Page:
Since, as we’ve seen in previous discussions, psychopaths enjoy sex and power–especially when the two are combined–they’re great jugglers of women. They especially relish creating rivalry and jealousy among their partners. They instigate feelings of mutual disrespect and even hatred. Watching several women fight over them validates their ego. It also offers priceless entertainment. To offer one notable example of a famous psychopath, Pablo Picasso unabashedly confesses to his partner, Françoise Gilot, his delight in having women assault each other over him. He recounts how Marie-Thérèse and Dora Maar had an altercation over who was his real girlfriend. Instead of diffusing the tension, he encouraged them to escalate from a verbal to a physical fight. Picasso tells Gilot, “’I told them they’d have to fight it out themselves. So they began to wrestle. It’s one of my choicest memories.’” (Life with Picasso, 211)
Jealous fights, as well as mutual insults and devaluation, offer an amusing spectator sport for psychopaths. It makes them feel in charge: like they’re the puppet masters manipulating all these women’s emotions. This rivalry also has the additional advantage of creating artificial barriers among the victims. The women’s aggression turns against one another rather than towards their real enemy, the psychopath who is using and mistreating them both, plus several others that they may not even know about.
Psychopaths tend to select trusting and trustworthy women whom they can manipulate and taint. They enjoy the thrill of getting them to collude in their lies and machinations against others, including family members and friends. They resort to emotional blackmail to get their victims, who are often decent human beings, to cooperate. This establishes a link of complicity in the psychopathic bond: something along the lines of, you lied to your family (or my family, or our friends, or your spouse) too, so therefore you’re just as bad and deceitful as I am. Furthermore, psychopaths need to have their sense of power over you constantly reaffirmed. Since they’re at core malicious human beings, the way you help confirm their power best is by colluding with their projects to deceive and hurt others.
By turning “their” women against one another, psychopaths make each of them simultaneously their co-conspirator and their dupe, the deceiver and the deceived. When she deflects her negative emotions towards other women, the psychopath’s wife or girlfriend remains blind to the real threat posed by her own partner. Emotionally, this perspective may be easier to accept than the truth: namely, that your supposed soul mate wants to destroy you and is using you as a weapon to hurt others and vice versa. Only when you’re strong enough to open your eyes and face reality do you begin to see the machinations of the psychopath as puppet master.
Françoise Gilot describes this strategy with incredible lucidity. She compares Picasso’s habit of stringing several women along to a Bluebeard complex and to a bullfight. Although these analogies may seem radically different, they describe the same phenomenon. In this process, the real enemy–the one who gores you in the end–is the man generating all the drama and rivalries among women in the first place:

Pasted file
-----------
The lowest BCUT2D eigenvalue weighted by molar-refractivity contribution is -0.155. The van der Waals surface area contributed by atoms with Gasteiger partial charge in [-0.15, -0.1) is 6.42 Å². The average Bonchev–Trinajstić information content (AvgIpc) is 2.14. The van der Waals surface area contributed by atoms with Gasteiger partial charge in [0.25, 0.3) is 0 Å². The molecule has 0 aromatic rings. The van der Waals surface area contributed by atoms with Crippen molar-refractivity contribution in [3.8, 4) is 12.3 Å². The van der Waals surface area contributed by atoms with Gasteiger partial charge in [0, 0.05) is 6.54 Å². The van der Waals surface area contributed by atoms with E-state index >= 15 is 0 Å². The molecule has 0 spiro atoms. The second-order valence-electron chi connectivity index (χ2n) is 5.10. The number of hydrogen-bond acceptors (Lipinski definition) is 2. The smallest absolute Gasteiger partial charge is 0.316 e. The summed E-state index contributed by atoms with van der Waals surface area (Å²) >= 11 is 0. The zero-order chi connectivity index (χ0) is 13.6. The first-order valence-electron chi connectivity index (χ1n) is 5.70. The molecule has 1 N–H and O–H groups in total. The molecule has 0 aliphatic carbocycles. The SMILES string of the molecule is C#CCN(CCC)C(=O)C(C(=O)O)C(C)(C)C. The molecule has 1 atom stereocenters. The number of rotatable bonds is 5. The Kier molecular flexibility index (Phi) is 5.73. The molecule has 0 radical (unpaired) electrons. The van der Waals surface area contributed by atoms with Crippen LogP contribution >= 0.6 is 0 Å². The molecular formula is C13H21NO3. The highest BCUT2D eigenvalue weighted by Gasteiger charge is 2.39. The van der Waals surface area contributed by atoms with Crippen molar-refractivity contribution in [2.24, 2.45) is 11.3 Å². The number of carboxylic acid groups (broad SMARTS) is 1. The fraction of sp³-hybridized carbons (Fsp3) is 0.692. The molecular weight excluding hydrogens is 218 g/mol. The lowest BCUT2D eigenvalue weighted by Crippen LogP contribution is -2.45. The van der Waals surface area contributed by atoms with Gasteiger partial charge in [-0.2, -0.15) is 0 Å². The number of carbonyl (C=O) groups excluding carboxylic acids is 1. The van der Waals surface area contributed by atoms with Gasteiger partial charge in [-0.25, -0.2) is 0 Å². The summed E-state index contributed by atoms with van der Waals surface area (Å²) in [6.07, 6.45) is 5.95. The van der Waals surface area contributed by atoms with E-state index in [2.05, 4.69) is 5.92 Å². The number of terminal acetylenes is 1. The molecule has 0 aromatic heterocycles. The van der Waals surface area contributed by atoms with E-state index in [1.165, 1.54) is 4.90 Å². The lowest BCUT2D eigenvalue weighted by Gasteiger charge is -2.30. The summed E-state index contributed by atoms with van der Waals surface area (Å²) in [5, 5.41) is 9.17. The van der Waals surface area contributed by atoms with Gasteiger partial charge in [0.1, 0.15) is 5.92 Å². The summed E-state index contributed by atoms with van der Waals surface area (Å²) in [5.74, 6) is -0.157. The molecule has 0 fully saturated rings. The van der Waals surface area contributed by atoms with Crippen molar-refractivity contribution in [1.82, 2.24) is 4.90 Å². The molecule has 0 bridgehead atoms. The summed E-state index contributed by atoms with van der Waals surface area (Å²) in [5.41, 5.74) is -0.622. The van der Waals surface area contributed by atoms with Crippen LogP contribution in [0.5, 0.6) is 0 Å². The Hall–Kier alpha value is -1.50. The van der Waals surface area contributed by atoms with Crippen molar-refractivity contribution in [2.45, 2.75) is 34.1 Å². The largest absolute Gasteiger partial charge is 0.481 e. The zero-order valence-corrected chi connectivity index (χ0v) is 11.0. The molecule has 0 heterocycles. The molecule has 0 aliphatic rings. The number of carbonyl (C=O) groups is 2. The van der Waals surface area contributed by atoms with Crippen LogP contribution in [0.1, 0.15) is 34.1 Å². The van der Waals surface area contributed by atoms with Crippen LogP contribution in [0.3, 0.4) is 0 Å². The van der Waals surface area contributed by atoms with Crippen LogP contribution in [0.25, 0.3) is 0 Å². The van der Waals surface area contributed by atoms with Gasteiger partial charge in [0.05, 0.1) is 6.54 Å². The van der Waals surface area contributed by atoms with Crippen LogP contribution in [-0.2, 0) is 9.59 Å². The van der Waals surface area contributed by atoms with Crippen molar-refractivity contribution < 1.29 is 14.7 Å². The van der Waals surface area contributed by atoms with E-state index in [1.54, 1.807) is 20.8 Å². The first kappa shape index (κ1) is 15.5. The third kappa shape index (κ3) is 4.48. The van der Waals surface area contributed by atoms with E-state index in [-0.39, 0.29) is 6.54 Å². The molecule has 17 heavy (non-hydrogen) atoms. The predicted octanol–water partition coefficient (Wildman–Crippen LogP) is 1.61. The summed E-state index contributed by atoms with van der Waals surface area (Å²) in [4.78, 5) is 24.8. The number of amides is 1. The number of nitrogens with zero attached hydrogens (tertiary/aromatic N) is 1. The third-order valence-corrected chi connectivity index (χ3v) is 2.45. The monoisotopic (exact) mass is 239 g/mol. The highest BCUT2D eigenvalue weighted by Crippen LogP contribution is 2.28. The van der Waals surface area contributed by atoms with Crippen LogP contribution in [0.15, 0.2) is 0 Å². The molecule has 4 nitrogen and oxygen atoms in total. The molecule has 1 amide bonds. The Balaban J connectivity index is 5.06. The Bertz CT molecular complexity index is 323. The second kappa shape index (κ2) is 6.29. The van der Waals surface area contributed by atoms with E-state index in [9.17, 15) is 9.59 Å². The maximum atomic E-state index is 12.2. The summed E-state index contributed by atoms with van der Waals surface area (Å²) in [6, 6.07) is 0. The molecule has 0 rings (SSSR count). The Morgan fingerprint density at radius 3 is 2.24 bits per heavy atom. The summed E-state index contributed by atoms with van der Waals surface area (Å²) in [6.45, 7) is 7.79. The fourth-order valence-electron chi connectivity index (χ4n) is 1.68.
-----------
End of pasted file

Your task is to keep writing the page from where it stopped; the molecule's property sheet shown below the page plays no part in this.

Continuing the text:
“Pablo’s many stories and reminiscences about Olga and Marie-Thérèse and Dora Maar, as well as their continuing presence just off stage in our life together, gradually made me realize that he had a kind of Bluebeard complex that made him want to cut off the heads of all the women he had collected in his little private museum. But he didn’t cut the heads entirely off. He preferred to have life go on and to have all those women who had shared his life at one moment or another still letting out little peeps and cries of joy or pain and making a few gestures like disjointed dolls, just to prove there was some life left in them, that it hung by a thread, and that he held the other end of the thread. Even though he no longer had any feeling for this one or that one, he could not bear the idea that any of his women should ever again have a life of her own. And so each had to be maintained, with the minimum gift of himself, inside his orbit and not outside. As I thought about it, I realized that in Pablo’s life things went on just about the way they do in a bullfight. Pablo was the toreador and he waved the red flag, the muleta. For a picture dealer, the muleta was another picture dealer; for a woman, another woman. The result was, the person playing the bull stuck his horns into the red flag instead of goring the real adversary–Pablo. And that is why Pablo was always able, at the right moment, to have his sword free to stick you where it hurt. I came to be very suspicious of this tactic and any time I saw a big red flag waiving around me, I would look to one side of it. There, I always found Pablo.” (Life with Picasso, 242-3)
Psychopaths have an uncanny ability to turn even people who don’t know one another against each other through their egregious lies and smear campaigns. After slandering their ex partners to their new partners and vice versa, psychopaths sit back and enjoy the show. Aside from the entertainment value and the sense of being in charge, the psychopath gets something else out of generating conflict among his targets. He also gets back-ups to his back-ups. Given that he’s bound to mistreat every woman he’s involved with, he certainly needs them. It seems as if psychopaths know, through both intuition and experience, that the honeymoon phase won’t last long no matter how exciting and promising a given relationship may seem in the beginning.
Claudia Moscovici, psychopathyawareness